Many farmers produce cereal and forage crops for their own use as feed for livestock. Some farmers produce hay for cash sales; most, for home use. Other forage crops make up pasture and rangeland used for cattle production.
Many Canadian gardeners produce a mixture of vegetables, berries or orchard crops for their own use. With more extensive holdings, some off-farm sales are made, eg, "U-pick" strawberries or roadside stands for fruits and vegetables. A subsistence farmer normally plans to live off his farm but may supplement his income with some off-farm sales. Market-garden operations grow vegetables for local markets or shipment into large urban areas. Orchard crops, potatoes, tobacco, sugar beets and vegetables grown for off-farm sales are marketed through special systems.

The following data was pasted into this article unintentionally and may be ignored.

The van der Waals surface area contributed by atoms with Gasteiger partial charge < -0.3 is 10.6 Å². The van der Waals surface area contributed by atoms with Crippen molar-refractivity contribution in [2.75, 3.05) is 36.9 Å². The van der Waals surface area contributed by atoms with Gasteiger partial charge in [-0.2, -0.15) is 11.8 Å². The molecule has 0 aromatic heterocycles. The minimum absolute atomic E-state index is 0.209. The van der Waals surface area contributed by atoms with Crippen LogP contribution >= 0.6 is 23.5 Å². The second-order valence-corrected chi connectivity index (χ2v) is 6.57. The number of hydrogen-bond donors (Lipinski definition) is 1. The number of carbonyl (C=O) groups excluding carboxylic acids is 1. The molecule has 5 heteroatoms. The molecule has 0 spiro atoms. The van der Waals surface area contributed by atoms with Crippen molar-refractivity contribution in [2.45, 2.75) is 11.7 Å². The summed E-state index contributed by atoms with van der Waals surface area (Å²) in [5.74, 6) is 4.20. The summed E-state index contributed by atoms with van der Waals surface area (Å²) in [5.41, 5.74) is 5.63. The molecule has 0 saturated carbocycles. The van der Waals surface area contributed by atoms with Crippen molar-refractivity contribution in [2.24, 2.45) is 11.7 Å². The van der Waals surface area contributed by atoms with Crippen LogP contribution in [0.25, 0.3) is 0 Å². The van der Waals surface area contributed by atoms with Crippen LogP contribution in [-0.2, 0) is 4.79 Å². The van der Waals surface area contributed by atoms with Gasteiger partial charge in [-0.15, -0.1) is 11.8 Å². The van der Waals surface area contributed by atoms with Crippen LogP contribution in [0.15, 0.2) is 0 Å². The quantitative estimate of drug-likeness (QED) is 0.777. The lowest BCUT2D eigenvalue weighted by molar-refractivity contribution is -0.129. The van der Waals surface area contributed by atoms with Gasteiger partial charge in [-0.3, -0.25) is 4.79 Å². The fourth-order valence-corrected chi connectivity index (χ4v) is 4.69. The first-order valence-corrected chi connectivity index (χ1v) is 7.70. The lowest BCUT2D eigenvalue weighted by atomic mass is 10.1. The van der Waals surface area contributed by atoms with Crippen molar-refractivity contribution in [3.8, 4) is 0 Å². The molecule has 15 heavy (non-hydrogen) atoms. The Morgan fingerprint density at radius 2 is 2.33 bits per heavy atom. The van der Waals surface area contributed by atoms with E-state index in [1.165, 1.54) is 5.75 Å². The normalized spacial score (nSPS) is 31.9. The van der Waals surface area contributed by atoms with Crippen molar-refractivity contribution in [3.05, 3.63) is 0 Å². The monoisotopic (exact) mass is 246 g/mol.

Author J.W. MORRISON
Links to Other Sites
Agriculture and Agri-Food Canada Online
An extensive information source about Canada's thriving agricultural sector and related issues, studies, and government programs. From Agriculture and Agri-Food Canada.
Canadian Food Inspection Agency
See the latest news about food saftey issues in Canada from the Canadian Food Inspection Agency.
A glossary of terms commonly used in Canada's agriculture sector. A Government of Nova Scotia website.
Canadian Agri-Food Trade Alliance
The website for CAFTA, a coalition of national and regional organizations, associations, and companies in the agriculture and agri-food sectors.
Saskatchewan Grain Elevator
A brief history of the iconic Prairie grain elevator from the Canadian Museum of Civilization.
Canadian Wheat Board
The Canadian Wheat Board, an agricultural marketing agency. Check out information about wheat varieties grown in Canada, organic grain, quality control issues, and related topics.